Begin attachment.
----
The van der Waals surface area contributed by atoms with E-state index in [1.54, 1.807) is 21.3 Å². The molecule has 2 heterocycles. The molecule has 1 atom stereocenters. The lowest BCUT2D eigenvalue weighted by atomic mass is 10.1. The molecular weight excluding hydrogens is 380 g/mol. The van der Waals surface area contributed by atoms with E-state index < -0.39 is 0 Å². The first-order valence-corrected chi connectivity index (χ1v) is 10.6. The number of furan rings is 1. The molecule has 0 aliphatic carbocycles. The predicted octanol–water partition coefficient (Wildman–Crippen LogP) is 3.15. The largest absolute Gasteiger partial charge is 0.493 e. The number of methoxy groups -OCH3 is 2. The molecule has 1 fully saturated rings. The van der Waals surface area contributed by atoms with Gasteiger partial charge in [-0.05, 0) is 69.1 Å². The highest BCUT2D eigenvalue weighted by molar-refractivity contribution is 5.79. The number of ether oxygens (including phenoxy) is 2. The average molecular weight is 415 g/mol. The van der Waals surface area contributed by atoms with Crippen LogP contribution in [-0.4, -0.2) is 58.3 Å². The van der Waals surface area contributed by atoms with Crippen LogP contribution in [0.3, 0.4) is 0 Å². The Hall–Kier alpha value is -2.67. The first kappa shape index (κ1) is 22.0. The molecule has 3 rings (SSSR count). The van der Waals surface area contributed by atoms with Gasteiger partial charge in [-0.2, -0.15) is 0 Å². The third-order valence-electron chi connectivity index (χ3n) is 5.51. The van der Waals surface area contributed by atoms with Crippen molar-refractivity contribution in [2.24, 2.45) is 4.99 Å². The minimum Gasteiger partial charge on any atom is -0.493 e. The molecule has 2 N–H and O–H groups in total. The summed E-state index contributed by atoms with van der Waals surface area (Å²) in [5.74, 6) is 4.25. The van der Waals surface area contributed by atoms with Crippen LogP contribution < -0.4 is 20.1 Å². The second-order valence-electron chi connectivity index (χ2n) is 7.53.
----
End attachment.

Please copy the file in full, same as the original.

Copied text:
The van der Waals surface area contributed by atoms with E-state index in [1.54, 1.807) is 21.3 Å². The molecule has 2 heterocycles. The molecule has 1 atom stereocenters. The lowest BCUT2D eigenvalue weighted by atomic mass is 10.1. The molecular weight excluding hydrogens is 380 g/mol. The van der Waals surface area contributed by atoms with E-state index < -0.39 is 0 Å². The first-order valence-corrected chi connectivity index (χ1v) is 10.6. The number of furan rings is 1. The molecule has 0 aliphatic carbocycles. The predicted octanol–water partition coefficient (Wildman–Crippen LogP) is 3.15. The largest absolute Gasteiger partial charge is 0.493 e. The number of methoxy groups -OCH3 is 2. The molecule has 1 fully saturated rings. The van der Waals surface area contributed by atoms with Gasteiger partial charge in [-0.05, 0) is 69.1 Å². The highest BCUT2D eigenvalue weighted by molar-refractivity contribution is 5.79. The number of ether oxygens (including phenoxy) is 2. The average molecular weight is 415 g/mol. The van der Waals surface area contributed by atoms with Crippen LogP contribution in [-0.4, -0.2) is 58.3 Å². The van der Waals surface area contributed by atoms with Crippen LogP contribution in [0.3, 0.4) is 0 Å². The Hall–Kier alpha value is -2.67. The first kappa shape index (κ1) is 22.0. The molecule has 3 rings (SSSR count). The van der Waals surface area contributed by atoms with Gasteiger partial charge in [-0.2, -0.15) is 0 Å². The third-order valence-electron chi connectivity index (χ3n) is 5.51. The van der Waals surface area contributed by atoms with Crippen molar-refractivity contribution in [2.24, 2.45) is 4.99 Å². The minimum Gasteiger partial charge on any atom is -0.493 e. The molecule has 2 N–H and O–H groups in total. The summed E-state index contributed by atoms with van der Waals surface area (Å²) in [5.74, 6) is 4.25. The van der Waals surface area contributed by atoms with Crippen LogP contribution < -0.4 is 20.1 Å². The second-order valence-electron chi connectivity index (χ2n) is 7.53.